University Challenge: Jeremy Paxman refuses to read rules
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Determined not to let his disease affect his career, Jeremy Paxman, 71, is aiming to continue working on the BBC quiz show alongside his Parkinson’s diagnosis. When symptoms first started to appear Paxman was in denial, blaming other things for his recurring falls. He revealed that initially he was mistaken about the first symptoms and warning signs of the condition. So what should you be on the lookout for?
Talking to the Sunday Times Magazine, the host said that he only knew something was wrong when he “went down, straight on my face, it was a real mess – black eyes, aciclovir fiale torrinomedica cuts and blood everywhere.”
Before this, any time he fell over or hurt himself he would blame his dog Derek for getting under his feet.
However, after a trip to his GP, the presenter was given his devastating diagnosis. He admitted: “The doctor said, ‘You’ve got Parkinson’s.’ It had never occurred to me. I thought, ‘Parkinson’s what?'”
After receiving the news and recognising his mild symptoms more and more, Paxman found the news harder to take. He said: “It’s very hard to know you’re not going to get better.”
The diagnosis was made even harder for Paxman as he was unaware of the symptoms. He continued to say that he thought trembling hands were always the first sign.
But living with the disease he realises that the condition is much more unpredictable. The former Newsnight titan said: “It’s the unpredictability that gets me. Sometimes you feel awake, sometimes you feel asleep, and how you are today is no guide to how you will be tomorrow. It’s really annoying. I find myself very tired a lot of the time. Parkinson’s is incurable, so you’re stuck with it. And that is hard.”
While involuntary tremors are the symptoms most people associate the condition with, it also manifests itself through slow movement and stiff and inflexible muscles, according to the NHS.
Shan Nicholas, the interim chief executive of Parkinson’s UK, said: “Parkinson’s is the fastest growing neurological condition in the world, and Jeremy choosing to speak publicly about his diagnosis will do so much to raise awareness of this much misunderstood condition.
“With more than 40 symptoms, Parkinson’s is unpredictable and complex. We are glad that he has been receiving the right treatment to manage his symptoms.”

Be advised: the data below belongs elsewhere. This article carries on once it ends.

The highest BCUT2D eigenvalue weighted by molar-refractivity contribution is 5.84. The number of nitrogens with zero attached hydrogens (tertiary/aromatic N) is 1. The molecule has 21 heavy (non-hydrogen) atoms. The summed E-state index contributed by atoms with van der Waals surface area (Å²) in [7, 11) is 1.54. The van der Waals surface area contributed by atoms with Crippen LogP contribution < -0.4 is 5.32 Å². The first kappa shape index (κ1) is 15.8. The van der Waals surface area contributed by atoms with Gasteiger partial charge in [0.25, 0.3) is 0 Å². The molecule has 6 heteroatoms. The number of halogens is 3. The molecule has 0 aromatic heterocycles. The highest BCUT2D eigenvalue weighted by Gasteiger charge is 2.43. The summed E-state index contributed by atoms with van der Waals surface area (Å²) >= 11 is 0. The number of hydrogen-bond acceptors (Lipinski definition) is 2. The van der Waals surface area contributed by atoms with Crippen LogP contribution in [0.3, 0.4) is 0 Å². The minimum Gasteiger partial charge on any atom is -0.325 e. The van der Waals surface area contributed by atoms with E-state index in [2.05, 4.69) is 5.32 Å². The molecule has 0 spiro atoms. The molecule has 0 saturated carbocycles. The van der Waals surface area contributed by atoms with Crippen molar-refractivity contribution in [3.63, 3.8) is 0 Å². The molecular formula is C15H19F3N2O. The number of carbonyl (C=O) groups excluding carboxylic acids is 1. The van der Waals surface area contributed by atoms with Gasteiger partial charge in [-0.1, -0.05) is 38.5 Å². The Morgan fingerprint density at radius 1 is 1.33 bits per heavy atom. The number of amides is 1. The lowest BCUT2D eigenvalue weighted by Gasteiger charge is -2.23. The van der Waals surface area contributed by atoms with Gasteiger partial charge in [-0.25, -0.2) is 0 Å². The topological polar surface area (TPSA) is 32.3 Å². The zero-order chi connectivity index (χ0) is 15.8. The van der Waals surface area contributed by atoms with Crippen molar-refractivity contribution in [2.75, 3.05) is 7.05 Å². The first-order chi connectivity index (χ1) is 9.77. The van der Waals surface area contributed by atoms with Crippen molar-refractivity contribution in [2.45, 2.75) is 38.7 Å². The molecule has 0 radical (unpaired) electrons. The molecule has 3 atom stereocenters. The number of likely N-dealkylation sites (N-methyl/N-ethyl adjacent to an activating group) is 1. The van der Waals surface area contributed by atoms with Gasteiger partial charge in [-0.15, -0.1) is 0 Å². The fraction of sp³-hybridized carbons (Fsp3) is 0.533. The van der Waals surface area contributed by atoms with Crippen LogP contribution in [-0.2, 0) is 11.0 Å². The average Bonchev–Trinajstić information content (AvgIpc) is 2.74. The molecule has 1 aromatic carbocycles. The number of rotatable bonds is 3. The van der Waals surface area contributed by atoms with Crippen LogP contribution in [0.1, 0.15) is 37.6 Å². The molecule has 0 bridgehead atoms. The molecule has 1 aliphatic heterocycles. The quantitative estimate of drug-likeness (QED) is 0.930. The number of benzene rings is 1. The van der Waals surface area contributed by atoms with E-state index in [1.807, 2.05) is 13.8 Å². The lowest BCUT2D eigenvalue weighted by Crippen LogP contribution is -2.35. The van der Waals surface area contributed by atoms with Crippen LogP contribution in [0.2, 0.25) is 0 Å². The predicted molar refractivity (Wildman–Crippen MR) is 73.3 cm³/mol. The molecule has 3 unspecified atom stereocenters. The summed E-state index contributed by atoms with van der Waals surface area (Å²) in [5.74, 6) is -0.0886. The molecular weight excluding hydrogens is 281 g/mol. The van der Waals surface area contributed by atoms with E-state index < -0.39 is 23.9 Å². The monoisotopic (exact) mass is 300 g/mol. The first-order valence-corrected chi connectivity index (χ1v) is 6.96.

The Mayo Clinic provides an extensive list detailing the symptoms that individuals should be aware of as they could point to Parkinson’s.
- Tremor – a tremor, or shaking, usually begins in a limb, often your hand or fingers. You may rub your thumb and forefinger back and forth, known as a pill-rolling tremor. Your hand may tremble when it’s at rest.
- Slowed movement – over time, Parkinson’s disease may slow your movement, making simple tasks difficult and time-consuming. Your steps may become shorter when you walk. It may be difficult to get out of a chair. You may drag your feet as you try to walk.
- Rigid muscles – muscle stiffness may occur in any part of your body. The stiff muscles can be painful and limit your range of motion.
- Impaired posture and balance – your posture may become stooped, or you may have balance problems as a result of Parkinson’s disease.
- Loss of automatic movements – you may have a decreased ability to perform unconscious movements, including blinking, smiling or swinging your arms when you walk.
- Speech changes – you may speak softly, quickly, slur or hesitate before talking. Your speech may be more of a monotone rather than have the usual inflections.
- Writing changes – it may become hard to write, and your writing may appear small.
Parkinson’s UK also warns about the mental health issues that could develop alongside the disease. Anxiety, depression, dementia and hallucinations are all potential long-term conditions that can accompany Parkinson’s.
Currently, there is no cure for the condition but as Paxman revealed, he is receiving “excellent” treatment, meaning he is planning to “continue broadcasting and writing for as long as they’ll have me.”
Treatments for the condition include a number of therapies alongside medication.
Parkinson’s UK states that a physiotherapist can help with posture and movement, a speech and language therapist can help with swallowing problems and any speech or writing issues, and finally an occupational therapist can help individuals complete everyday tasks if they become difficult.
Therapists are trained to provide advice and recommend exercises and treatments to keep you active and healthy.
There are also a variety of drug treatments available to help Parkinson’s sufferers.
These drugs do one or more of the following:
- Increase the amount of dopamine in the brain
- Act as a dopamine substitute, stimulating the parts of the brain where dopamine works
- Block the action of other factors (enzymes) that break down dopamine.
However, like many drugs these also have side effects. This can include impulsive and compulsive behaviours, hallucinations and delusions, sleep issues and blood pressure changes.
If you experience any of these side effects or any others, it is important to talk to your GP who will be able to make changes to your dosage or regime that helps to alleviate these effects.
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